Muhyiddin: Suspend Planned Hike In Medical Fees In Public Facilities

In a debate on the Health White Paper, former PM Muhyiddin Yassin urges the government to suspend its plans to increase medical fees in public health care facilities, as many outside the B40 have fallen into poverty due to the rising cost of living.

KUALA LUMPUR, June 15 – Former prime minister Muhyiddin Yassin has called on the government to suspend its proposed hike in medical fees at public health care facilities as outlined in the Health White Paper (HWP).

During his debate on the HWP, Muhyiddin expressed concern over the additional financial strain that the fee hike would impose on the population, especially those already grappling with the mounting cost of living.

“I understand that in a situation where the government is facing fiscal constraints, alternative sources need to be sought to fund government expenditures, including imposing certain fees for services provided to the public.

“However, I would like to remind the government not to rush to increase health care service fees in hospitals and government clinics, as this will further burden the people who are currently suffering from rising prices of goods, daily necessities, inflation rates, the increase in the Overnight Policy Rate (OPR), and most recently, the increase in electricity tariffs,” Muhyiddin said during his debate on the HWP in Parliament today.

“So if there is a government proposal to increase the rates for public health care treatment, I request that it be postponed and reconsidered.”

At present, public hospitals and health clinics under the Ministry of Health (MOH) impose user fees of RM1 for outpatient care and RM5 for specialist care.

The HWP does not explicitly indicate the extent to which medical fees contribute to the MOH’s overall revenue. However, according to health policy analyst Chua Hong Teck, the collected medical fees accounted for merely 1 per cent of the MOH’s expenditure in 2021.

Shahril Ridza Ridzuan, co-chair of the HWP Advisory Council and chairman of Axiata Group Bhd, recently suggested that Malaysia should adopt a more targeted approach to ensure the long-term sustainability of the health care system. He noted that currently, even individuals with substantial wealth can receive free health care by seeking treatment at public hospitals.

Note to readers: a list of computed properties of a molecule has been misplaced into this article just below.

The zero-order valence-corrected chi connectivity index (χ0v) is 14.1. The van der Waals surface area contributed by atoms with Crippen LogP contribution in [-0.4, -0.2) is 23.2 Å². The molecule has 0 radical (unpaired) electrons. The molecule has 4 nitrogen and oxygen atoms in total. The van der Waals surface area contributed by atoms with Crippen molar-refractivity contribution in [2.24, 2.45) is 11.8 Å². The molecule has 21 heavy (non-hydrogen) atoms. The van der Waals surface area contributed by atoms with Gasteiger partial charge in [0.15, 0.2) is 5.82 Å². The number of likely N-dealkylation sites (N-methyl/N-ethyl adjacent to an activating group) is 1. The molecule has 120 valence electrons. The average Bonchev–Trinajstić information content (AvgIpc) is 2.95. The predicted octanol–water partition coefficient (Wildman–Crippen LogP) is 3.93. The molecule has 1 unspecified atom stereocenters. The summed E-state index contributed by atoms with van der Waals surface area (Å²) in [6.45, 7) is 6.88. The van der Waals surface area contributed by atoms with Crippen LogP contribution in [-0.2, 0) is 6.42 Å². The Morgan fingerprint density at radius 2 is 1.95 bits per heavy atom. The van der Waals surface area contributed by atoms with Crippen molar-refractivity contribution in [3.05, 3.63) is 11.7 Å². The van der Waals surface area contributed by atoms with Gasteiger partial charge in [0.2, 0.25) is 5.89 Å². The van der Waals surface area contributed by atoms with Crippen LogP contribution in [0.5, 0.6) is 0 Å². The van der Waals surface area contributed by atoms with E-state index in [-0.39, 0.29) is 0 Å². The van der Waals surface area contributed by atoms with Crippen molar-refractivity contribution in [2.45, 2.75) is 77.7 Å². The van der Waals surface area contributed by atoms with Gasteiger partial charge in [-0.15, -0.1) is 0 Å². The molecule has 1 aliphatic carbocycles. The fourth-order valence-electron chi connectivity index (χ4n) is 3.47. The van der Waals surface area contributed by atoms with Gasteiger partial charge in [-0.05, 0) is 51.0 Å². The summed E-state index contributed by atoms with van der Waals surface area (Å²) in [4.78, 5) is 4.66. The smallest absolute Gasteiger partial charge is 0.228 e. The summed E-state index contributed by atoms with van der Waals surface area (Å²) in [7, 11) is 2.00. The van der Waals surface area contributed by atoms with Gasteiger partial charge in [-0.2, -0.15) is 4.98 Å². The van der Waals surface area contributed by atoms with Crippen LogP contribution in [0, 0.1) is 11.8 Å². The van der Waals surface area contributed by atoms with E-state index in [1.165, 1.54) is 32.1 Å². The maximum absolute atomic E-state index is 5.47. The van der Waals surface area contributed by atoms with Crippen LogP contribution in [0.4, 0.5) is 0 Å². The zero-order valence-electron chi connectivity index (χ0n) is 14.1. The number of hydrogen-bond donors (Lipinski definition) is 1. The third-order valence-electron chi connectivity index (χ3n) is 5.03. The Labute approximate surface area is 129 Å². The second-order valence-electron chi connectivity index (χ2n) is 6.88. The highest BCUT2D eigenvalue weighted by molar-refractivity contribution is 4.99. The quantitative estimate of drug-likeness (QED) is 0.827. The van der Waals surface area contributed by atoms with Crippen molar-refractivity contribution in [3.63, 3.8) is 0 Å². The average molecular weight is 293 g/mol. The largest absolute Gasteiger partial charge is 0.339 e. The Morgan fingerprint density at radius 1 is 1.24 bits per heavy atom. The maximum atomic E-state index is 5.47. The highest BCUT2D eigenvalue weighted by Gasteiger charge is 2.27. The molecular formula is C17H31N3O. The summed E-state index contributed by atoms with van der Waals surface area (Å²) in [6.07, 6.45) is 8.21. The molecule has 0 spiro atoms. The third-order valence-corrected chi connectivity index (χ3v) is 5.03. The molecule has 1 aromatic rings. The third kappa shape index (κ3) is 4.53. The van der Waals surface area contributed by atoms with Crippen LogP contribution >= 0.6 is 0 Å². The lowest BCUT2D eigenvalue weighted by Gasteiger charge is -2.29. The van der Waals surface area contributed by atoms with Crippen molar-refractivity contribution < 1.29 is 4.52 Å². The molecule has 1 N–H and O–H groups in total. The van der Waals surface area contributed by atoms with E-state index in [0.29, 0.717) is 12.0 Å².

Apart from a potential hike in medical fees, the HWP also includes a proposal for strategic purchasing, aimed at ensuring sustainable and equitable health care financing while accelerating the achievement of universal health coverage. 

Although supportive of the initiative, Muhyiddin underscored the need for caution, saying that health care service providers must adhere to government-defined standards and there should be a comprehensive governance structure in place to monitor the quality of services provided.

Furthermore, any changes to the structure of the health care system should result in savings for the people, rather than additional financial burdens.

The Pagoh MP said more information is needed on the strategic purchaser, a separate entity from the Ministry of Health (MOH), responsible for procuring health care services from both public and private sectors. 

“I request the government to provide more detailed explanations about the organisation that will function as the strategic purchaser, including its governance structure, operational funding, and the amount and sources of the managed funds,” Muhyiddin said.

The former PM also sought clarification on the MOH’s efforts to enhance investments in digitalising the health care system and whether there was a specific focus on expanding the number of hospitals and health clinics nationwide. 

He emphasised the need to bridge the infrastructure gap, citing the limitations faced during the management of the Covid-19 pandemic due to the inadequate number of hospital beds and intensive care unit (ICU) wards in government facilities.

“As we have experienced in managing the Covid-19 pandemic, the limited number of beds and ICU wards in government hospitals has exposed our health care system to the risk of paralysis during a large-scale crisis,” Muhyiddin said.

Muhyiddin also touched on the need to review the recruitment and projection of public sector personnel in the health care field, including contract positions, and further underlined the need for long-term planning as Malaysia transitions into an aged nation by 2030.

“Taking into account Malaysia’s future as an aged nation by 2030, the government should have long-term planning and establish a Department for the Elderly to manage all aspects of the welfare of senior citizens. The government also needs to formulate a comprehensive Insurance Protection Plan that covers nursing and therapy care, daily activities, and others,” Muhyiddin said.

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